September 9, 2017

Lanterns of the Dead Lighting the Way

The Lanterns of the Dead

 Lanterns Of The Dead

At some point in the early part of the 12th century, people in the center and west of France began to erect strange constructions – effectively hollow towers with a hole for a lantern at the top - near or in their village graveyards (and before you ask, most were nowhere near the sea).  Although many were moved or destroyed during the revolution, about a hundred survive to this day.  Known as Lanterns of the Dead (Lanternes des Morts) their precise original use is still debated. In the French capital, Paris, a system of street lanterns did not evolve until the late 1500s. ..So why did the French place the only significant night-time light near or smack bang in the middle of their graveyards?...

One theory - Protection from plague

In times of plague, the flame from the lamp might serve as a way for the villagers to quickly transfer fire to their hearths without coming in to contact with each other – a pestilential pilot light, as it were. People could visit the lantern in isolation so helping to slow or halt the spread of disease.  This sounds plausible enough, no?...As time moved on, churches would remain at the heart of the village but medical advances pointed clinical fingers at the sanitary implications of burying the dead so close to where the living resided.  Graveyards were moved lock, stock and coffin to the periphery of many villages and the lantern of the dead was taken along too. ....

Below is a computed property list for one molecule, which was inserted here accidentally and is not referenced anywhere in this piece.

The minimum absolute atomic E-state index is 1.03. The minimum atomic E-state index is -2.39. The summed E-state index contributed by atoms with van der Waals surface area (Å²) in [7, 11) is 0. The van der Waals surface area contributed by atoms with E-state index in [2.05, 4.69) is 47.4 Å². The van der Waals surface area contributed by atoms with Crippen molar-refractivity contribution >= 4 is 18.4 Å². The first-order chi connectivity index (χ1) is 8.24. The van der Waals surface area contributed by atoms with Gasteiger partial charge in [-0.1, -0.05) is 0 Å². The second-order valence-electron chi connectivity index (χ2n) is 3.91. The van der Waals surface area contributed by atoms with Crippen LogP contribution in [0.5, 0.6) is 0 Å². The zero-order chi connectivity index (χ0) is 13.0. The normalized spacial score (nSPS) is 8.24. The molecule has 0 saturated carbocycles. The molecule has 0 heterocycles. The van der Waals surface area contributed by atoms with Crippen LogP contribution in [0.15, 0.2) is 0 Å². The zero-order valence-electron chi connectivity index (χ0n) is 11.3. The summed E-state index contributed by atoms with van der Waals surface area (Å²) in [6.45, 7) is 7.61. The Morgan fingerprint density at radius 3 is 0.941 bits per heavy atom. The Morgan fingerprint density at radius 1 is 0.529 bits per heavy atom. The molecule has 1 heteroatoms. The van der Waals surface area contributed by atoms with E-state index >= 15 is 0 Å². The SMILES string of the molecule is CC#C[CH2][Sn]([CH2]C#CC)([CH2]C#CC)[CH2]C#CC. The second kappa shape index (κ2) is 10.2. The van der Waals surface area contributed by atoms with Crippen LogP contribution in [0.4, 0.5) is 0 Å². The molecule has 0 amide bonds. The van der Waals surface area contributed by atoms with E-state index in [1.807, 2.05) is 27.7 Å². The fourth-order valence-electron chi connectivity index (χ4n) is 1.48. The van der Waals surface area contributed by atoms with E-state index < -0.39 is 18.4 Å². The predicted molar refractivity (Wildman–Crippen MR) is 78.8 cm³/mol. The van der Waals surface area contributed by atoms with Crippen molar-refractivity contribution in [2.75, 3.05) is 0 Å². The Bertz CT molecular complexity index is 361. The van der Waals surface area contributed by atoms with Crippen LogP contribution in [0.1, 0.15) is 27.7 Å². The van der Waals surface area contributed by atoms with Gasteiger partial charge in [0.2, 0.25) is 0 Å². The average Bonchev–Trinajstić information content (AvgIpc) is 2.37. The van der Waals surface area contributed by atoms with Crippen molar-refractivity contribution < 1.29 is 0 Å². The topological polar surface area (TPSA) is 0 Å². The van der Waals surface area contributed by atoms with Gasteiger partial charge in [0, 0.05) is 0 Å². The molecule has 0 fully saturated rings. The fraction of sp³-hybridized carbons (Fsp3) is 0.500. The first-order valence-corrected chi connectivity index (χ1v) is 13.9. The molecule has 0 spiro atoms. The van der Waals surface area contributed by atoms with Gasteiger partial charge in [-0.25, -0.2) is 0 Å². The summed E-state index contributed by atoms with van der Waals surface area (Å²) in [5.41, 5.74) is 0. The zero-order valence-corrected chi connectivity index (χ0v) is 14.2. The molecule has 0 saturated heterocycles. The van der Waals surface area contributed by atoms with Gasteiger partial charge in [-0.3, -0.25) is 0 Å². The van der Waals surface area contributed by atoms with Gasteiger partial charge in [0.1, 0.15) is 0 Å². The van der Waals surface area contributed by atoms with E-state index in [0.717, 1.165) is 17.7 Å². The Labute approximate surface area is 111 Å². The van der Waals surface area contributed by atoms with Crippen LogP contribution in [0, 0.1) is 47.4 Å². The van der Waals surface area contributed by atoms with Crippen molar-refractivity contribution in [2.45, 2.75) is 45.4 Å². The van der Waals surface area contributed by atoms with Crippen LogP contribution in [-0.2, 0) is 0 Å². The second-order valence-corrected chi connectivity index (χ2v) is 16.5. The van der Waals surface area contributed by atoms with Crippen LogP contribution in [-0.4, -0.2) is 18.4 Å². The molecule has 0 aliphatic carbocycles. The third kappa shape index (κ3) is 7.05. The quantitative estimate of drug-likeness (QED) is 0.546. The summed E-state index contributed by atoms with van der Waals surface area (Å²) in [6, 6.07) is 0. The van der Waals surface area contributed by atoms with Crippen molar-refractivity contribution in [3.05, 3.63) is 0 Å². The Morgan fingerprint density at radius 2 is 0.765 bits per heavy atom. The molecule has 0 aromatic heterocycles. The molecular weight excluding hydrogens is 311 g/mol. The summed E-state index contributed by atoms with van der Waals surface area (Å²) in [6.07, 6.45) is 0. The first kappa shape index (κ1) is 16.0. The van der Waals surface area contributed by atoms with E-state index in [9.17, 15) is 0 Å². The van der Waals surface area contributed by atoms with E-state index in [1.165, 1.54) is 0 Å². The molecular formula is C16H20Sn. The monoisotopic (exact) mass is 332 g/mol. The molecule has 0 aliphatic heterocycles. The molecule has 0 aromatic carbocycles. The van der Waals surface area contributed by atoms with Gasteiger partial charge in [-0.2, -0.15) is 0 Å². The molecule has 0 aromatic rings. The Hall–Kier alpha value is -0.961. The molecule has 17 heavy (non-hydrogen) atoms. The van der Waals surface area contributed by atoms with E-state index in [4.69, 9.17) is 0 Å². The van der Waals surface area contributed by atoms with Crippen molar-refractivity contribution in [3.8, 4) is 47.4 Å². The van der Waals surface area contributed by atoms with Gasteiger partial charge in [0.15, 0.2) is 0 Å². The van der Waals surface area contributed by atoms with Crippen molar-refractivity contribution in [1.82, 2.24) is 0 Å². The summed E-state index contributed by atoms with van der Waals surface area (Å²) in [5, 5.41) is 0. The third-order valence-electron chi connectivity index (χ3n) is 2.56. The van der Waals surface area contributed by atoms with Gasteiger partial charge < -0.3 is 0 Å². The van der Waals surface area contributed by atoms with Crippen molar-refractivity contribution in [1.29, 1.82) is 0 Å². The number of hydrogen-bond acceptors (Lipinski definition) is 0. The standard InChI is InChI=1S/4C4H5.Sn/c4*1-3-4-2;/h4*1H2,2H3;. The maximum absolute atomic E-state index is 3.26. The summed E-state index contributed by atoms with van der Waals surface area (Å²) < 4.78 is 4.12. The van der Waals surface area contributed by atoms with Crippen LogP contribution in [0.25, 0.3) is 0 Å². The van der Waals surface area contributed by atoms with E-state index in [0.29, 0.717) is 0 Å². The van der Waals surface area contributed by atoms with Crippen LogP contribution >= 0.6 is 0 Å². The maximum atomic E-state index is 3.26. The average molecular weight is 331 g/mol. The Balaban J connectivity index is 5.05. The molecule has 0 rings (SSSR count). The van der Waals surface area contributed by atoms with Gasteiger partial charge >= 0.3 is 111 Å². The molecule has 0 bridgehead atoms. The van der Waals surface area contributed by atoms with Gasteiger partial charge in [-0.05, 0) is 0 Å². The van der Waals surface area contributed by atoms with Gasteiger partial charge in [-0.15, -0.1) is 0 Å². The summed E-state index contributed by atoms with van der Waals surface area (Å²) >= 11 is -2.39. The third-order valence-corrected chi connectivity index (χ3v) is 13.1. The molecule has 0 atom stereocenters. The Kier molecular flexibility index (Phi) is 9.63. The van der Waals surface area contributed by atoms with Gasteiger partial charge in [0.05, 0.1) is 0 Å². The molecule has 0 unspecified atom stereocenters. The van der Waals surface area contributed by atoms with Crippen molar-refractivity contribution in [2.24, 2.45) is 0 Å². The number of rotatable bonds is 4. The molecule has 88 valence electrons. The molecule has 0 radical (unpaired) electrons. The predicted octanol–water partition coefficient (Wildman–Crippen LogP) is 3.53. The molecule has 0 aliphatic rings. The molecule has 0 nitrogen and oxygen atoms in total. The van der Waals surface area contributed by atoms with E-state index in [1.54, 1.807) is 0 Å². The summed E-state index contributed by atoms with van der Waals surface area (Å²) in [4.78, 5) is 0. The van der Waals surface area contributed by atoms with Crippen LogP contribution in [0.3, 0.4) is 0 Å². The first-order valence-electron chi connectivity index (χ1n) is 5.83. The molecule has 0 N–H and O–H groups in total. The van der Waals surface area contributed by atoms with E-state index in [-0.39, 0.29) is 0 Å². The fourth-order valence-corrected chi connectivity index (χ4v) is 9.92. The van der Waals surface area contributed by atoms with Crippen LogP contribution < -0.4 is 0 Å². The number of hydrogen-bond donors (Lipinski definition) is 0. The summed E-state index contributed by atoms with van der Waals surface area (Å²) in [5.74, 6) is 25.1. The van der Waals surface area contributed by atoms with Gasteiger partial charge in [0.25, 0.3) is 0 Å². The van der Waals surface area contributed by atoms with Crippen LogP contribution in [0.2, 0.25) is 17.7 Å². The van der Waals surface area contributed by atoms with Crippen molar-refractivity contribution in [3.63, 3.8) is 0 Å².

The First Crusade

Yet even though they had served the purpose of honoring the dead, Eygun’s research uncovered another reason for their construction – one which was no doubt their primary purpose, at least in terms of utility. Incredibly, they are intimately connected with the First Crusade (1095-1099), the first medieval military expedition made by Europeans to recover the Holy Land and one church in particular.  The Church the Holy Sepulcher in Jerusalem had been destroyed by the Caliph Hakem in 1009.  When the city was seized by crusaders ninety years later in 1099, orders were given for the church to be rebuilt at once.

It would serve to remind the population of Jerusalem who was now in charge. The builders constructed a spiral staircase leading to the top of the building. There they placed a giant lantern to symbolize the resurrection of Christ which shone over Jerusalem from 1100 till 1187, when the city fell to Saladin, the first Sultan of Egypt and Syria.

As such, it is now believed that the majority of the lanterns were erected by local nobility or monastics as an undoubted souvenir of the time they spent on the First Crusade. Specifically, they wished to evoke the presence of the remarkable church in Jerusalem where they worshiped in some awe of its magnificent lantern, the rays of which illuminated the city nightly.  There is, moreover, a definite correlation between the period of time during which the lanterns were developed in France and the era of the Latin Kingdoms in the Holy Land – the first three quarters of the 12th century....

It should be noted here that the First Crusade began as a pilgrimage before it descended in to the brutality of a military expedition ...  So, again, what better to mark the route of a pilgrimage than lanterns which echo the sight to be found at the endpoint of the most desirable of all – the Church of the Holy Sepulcher in Jerusalem?...

Lighting the way to Santiago

The route that the French lanterns take does not, of course, terminate in Jerusalem.  Rather they guide travelers towards the city of Santiago de Compostela, the Galician capital in northwestern Spain.  This was one of the most important medieval pilgrimages, after those to Rome and Jerusalem:
Posted by Jill Fallon at September 9, 2017 12:24 PM | Permalink